The Tale of the Greatest Divine King - Essay Example

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An essay "The Tale of the Greatest Divine King" reports that the advent of Charlemagne’s rise into power in 768, a power shared with his brother until the latter’s demise in 771, pledged an extension of the policy of papal alliance yet in attributes far beyond imagining. …
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The Tale of the Greatest Divine King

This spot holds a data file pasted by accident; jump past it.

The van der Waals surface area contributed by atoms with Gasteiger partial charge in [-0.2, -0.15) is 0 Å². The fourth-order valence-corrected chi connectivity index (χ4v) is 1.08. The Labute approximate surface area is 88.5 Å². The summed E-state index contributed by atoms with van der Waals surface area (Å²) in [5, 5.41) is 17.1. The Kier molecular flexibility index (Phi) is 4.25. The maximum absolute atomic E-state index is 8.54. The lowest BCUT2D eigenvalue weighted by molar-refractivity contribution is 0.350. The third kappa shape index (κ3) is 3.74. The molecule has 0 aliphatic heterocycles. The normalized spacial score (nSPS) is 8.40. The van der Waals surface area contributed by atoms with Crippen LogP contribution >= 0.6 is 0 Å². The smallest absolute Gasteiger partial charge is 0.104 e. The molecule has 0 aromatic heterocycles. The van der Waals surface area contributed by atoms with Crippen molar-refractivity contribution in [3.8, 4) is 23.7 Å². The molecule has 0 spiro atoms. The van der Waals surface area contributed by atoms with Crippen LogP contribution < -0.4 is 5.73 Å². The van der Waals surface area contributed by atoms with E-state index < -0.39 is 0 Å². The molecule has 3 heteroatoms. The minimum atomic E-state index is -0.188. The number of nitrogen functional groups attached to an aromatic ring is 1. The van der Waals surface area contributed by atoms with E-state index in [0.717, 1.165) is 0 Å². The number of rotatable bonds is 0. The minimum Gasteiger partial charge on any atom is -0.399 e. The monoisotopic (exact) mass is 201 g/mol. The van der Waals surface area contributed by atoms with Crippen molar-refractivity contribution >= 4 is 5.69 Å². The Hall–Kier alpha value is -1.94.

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Download file to see previous pages Charlemagne journeyed to Rome and at Easter time he accompanied Pope Hadrian I to St. Peter’s Basilica, where they avowed mutual oaths, hence validating the union of Charles’ father with the papacy. The implication of the alliance was revealed by Charlemagne in a correspondence to Pope Leo III in 796,“It is our part with the help of divine holiness to defend by armed strength the holy church of Christ everywhere from the outward onslaughts of the pagans and the ravages of the infidels and to strengthen within the knowledge of the Catholic faith. It is your part, most Holy Father, to help our armies with your hands lifted up to Gold like Moses, so that, by your intercession and by the leadership and gift of God, the Christian people may everywhere  and always have victory over the enemies of his holy name and that the name of our Lord Jesus Christ may be glorified throughout the world” (Logan, 2002, 73). Through this letter, written by Charlemagne himself, it is logical to assume about his motive in forging the alliance and good relationship with the church. Here is an idea of a perfect Christian society, to whose security and prosperity both king and pope were tied together in a joint effort.Four years following the letter of Charlemagne, at Christmas in St. Peter’s Basilica, Pope Leo anointed and crowned Charlemagne as the new Roman emperor. Charlemagne, a king whose roots are barbaric, received the title of emperor on an occasion whose entire implication still mystifies modern scholarship. Since 487, there had been no Roman emperor in the West; the lone emperor was the woman named Irene, ruling the vestiges of the ancient Roman Empire from Constantinople. ...Download file to see next pagesRead More
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